Stress in the work place – liability

Workplace stress costs UK employers in excess of £3.7bn every year with Britons finding their jobs more stressful than ever before.

Over-stressed workers are also more likely to blame their absence on an illness rather than admit they are unable to cope, which creates the additional problem of making workplace stress even more difficult to assess.

The Management of Health & Safety at Work Regulations (1999) says that employers must assess the nature and scale of health risks at work, including stress, and take measures to control them. Therefore, an employer can be found negligent should an employee bring a claim for stress related illness that a court decides was preventable.

Stress can cause mental and physical illness such as anxiety, depression, headaches, backaches and difficulty sleeping. Over time, heart disease or stomach ulcers may also develop.

If an employee claims they were dismissed due to suffering from work-related stress, an employment tribunal may treat this as an unfair dismissal unless the employer can claim they acted reasonably.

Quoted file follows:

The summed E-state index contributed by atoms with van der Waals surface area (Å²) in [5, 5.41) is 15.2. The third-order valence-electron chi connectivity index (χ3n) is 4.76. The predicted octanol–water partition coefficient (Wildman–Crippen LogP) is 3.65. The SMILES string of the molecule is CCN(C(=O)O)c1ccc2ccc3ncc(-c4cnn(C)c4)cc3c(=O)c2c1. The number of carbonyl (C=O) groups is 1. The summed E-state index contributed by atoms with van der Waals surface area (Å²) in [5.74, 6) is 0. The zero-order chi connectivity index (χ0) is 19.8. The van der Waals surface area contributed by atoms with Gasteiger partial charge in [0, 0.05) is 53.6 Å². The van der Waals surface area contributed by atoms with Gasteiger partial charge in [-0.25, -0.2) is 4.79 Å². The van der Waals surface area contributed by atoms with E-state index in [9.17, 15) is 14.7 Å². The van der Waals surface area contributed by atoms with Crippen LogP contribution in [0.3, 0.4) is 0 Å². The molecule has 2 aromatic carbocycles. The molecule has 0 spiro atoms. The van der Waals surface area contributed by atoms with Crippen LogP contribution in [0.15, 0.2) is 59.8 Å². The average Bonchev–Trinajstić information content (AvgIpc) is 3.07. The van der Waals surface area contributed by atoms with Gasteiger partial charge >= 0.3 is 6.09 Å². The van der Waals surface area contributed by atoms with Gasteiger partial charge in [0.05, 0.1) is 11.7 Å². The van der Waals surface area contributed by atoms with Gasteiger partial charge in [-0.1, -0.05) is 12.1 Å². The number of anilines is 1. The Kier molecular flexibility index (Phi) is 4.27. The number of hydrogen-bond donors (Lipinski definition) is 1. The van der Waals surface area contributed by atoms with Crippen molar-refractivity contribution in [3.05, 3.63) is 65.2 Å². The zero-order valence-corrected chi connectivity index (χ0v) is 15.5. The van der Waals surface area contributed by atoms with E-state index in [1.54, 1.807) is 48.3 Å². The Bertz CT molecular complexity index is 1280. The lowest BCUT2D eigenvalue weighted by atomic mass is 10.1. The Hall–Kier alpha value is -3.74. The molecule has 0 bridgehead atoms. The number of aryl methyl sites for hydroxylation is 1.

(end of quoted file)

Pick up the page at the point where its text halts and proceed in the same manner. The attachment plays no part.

Typical causes of work-related stress include poor communication, bad management practices, understaffing, excessive hours, job insecurity, bullying and workers’ skills not matching those required for their role.

Bullying claims often go hand in hand with stress claims and can lead to substantial damages awarded to employees.

The best way for employers to deal with workplace bullying is to have clear policies and systems in place, which are well communicated throughout the organisation.

Stress claims are often difficult to defend, expensive to investigate, document heavy and best avoided.

An Employment Practices Liability insurance policy can help businesses protect their directors and staff against accusations of violating employment rights, as well as providing advice and legal support that can protect businesses against stress related issues.

Please contact us for more information on Employment Practices Liability cover.